Melasma is a common skin condition in which brown patches, splotchiness appear on the skin on the forehead, cheeks, upper lip, or jaw line. It is triggered by hormones and light. Melasma is essentially too much dark pigment. Called the “mask of pregnancy”, it often appears in the second and third trimester. Other risks for melasma are birth control pills and estrogen replacement therapy in menopause. Melasma is also common in people who live in tropical climates. Being out in the sun for too long and too often puts you at risk for this condition. Women with darker complexions are also more likely to get it and it is a significant problem for many.
Hormones stimulate the growth of cells that make brown pigment (melanocytes). And natural light stimulates the production of even more brown pigment (melanin). So you have two problems: too many cells making brown pigment and sun light constantly stimulating them.
If you do get melasma during the pregnancy, chances are it will disappear after delivery. Rarely, it gets worse over time and with exposure to sunlight. Melasma tends to become worse with subsequent pregnancies, particularly if the pregnancy is during the summer. The longer you stay on the oral contraceptives, the greater the chance the melasma will become a permanent problem.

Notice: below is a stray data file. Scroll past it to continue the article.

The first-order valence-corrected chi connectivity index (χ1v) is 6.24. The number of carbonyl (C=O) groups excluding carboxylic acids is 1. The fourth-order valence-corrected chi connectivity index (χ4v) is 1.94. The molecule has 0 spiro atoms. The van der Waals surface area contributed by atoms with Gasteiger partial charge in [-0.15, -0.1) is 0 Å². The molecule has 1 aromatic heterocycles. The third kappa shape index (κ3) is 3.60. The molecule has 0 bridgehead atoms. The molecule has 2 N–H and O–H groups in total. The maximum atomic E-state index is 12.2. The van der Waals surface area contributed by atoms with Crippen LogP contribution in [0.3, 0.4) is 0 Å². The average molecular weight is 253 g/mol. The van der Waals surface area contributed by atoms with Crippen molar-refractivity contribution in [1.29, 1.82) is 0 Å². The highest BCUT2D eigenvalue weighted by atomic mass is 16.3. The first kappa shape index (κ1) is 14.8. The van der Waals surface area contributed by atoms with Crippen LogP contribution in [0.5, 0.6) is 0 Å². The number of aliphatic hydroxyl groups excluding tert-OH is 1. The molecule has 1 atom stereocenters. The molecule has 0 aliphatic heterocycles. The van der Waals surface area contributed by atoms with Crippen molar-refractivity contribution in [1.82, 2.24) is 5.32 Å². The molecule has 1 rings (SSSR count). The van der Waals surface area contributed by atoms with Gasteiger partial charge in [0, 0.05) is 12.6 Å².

Treatment for Melasma
Avoid the sun ! Melasma gets worse over time with exposure to sunlight. If you are pregnant, particularly in the summer, be sure to apply a SPF fifteen or greater with zinc, titanium, or mexoryl every single morning and reapply it frequently. Or, layer an SPF 15 under an SPF 30.
You should also wear a hat.
Nonprescription “bleaching” creams don’t really “bleach” the brown spots. Instead, they block the production of excess pigment in the skin. They only work if your problem is minimal. They contain 2% hydroquinone. Prescription “bleaching” creams contain 4% hydroquinone (HQ4%) and other active ingredients.
Other procedures include chemical trichloracetic acid,TCA, peels and microdermabrasion to help lighten dark patches.
At Medical Laser and Rejuvenation, we use a prescription hydroquinone, Tri-Luma, often along with the Micropen needling system which stimulates collagen production and create microscopic canals for the hydroquinone. You will not have success treating melasma if you don’t block light. Every time ultraviolet light hits these brown spots it makes them worse. Your sunscreen must block UVA and UVB rays and should have SPF 30. Double sunscreen especially on the areas where you have the most blotches.
Learn about the Micropen here!
For more information, or to schedule an appointment, please call our office!
Medical Laser & Rejuvenation
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Information provided on this website and in the Doctor’s Blog is for informational and educational purposes only. It is not intended as and does not substitute for medical advice. Please consult your health care professional for evaluation of your individual case.